Audius Hack: Code-Enabled Governance Attack
Audius is a Web3 platform for musicians to share their music and interact with their fans. It allows musical artists to build a following and engage with their fanbase through NFTs and other initiatives. Musicians keep 90% of revenues, making it much more artist-friendly.
It had quite some momentum, with some of the more popular songs having tens of thousands of plays. There was also an active governance community trying to stir the platform in the right direction by making a solid product and strategic decisions.
Until the music stopped late at night on the 23rd of July, and the platform was attacked. The hacker stole $6M worth of $AUDIO tokens.
How did the hack happen?
The attacker was able to use Audius’ own smart contracts to assign himself as the sole guardian. This allowed them to create a governance proposal and pass it without any additional token holder support.
The hacker created four different governance proposals, of which only the last one passed. With this last proposal, they transferred the entirety of the community treasury to their own wallet.
They delegated 10 trillion $AUDIO tokens to themselves by using the governance, staking, and delegation smart contracts. These functions allow for Audius holders to delegate their votes to other community members.
When one community member delegates to another, they use the initialize() function, which effectively transfers the voting power over, but not the token itself. The hacker was able to call this function repeatedly without actually owning tokens to initialize the transfer of voting rights.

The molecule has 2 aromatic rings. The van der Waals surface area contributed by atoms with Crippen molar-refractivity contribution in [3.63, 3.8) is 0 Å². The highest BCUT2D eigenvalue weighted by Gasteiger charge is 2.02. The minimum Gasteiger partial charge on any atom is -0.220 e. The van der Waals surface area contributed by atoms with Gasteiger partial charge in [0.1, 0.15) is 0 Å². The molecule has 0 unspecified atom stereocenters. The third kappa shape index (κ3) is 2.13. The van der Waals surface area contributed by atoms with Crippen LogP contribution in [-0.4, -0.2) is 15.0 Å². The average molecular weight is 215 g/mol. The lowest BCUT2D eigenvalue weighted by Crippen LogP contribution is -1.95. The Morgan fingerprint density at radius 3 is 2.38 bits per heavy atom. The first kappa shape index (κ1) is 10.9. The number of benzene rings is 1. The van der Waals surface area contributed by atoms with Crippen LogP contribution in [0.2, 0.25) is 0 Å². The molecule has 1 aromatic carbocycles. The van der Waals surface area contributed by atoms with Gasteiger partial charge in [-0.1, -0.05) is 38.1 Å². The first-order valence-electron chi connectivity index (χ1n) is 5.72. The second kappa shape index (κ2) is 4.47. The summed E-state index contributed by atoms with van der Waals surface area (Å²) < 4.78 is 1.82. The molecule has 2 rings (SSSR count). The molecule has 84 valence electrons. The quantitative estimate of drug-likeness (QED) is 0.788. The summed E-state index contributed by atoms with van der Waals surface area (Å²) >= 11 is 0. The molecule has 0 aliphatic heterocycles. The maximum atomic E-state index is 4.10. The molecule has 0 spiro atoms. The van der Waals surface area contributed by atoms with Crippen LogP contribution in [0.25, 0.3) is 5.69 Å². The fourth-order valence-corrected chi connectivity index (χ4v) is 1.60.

Using this mechanism, the attacker assembled 10 trillion $AUDIO tokens in voting power, which is significantly more than the diluted amount of 725M tokens, and voted on their own proposal to transfer all Audius tokens in the community treasury to them.
The original code for these smart contracts was published in October 2020, and anyone was able in the meantime to exploit the smart contracts. This was possible, although the code has gone through several audits by renowned audit firms such as Peckshield. It shows significant weakness in the industry, as there are probably a lot more of these unidentified vulnerabilities out there hiding in code.
The team responded quickly and pushed a fix that blocked the smart contracts from operating initially and afterward launched the real solution to get the smart contracts back up and running safely. They also issued a post-mortem laying out what happened and the lessons they learned.
One investor suggested to the team to buy back tokens to prevent a sell-off in order to protect investors from losing capital. Another investor took it a step further and set a deadline for Audius to recover the funds or else they will be out. This demonstrates the damage a hack can do; critical partners might lose their trust.
The story is an example of how audits are not a bulletproof solution to ensure security and that reviews must happen periodically as hacking methods are becoming more sophisticated by the day. It also perfectly describes the circumstances why Lossless was created and why the team is building multiple protection solutions for the web3 industry.
Restoring trust in web3 security. Lossless incorporates a new layer of blockchain transaction security, protecting projects and their communities from malicious exploits and the associated financial loss.
Lossless protocol implements an additional layer of blockchain transaction security for ERC-20 standard tokens, mitigating the financial impact of smart contract exploits and private key theft. Lossless protocol utilizes community-driven threat identification tools and a unique stake-based reporting system to identify suspicious transactions, providing real-time protection.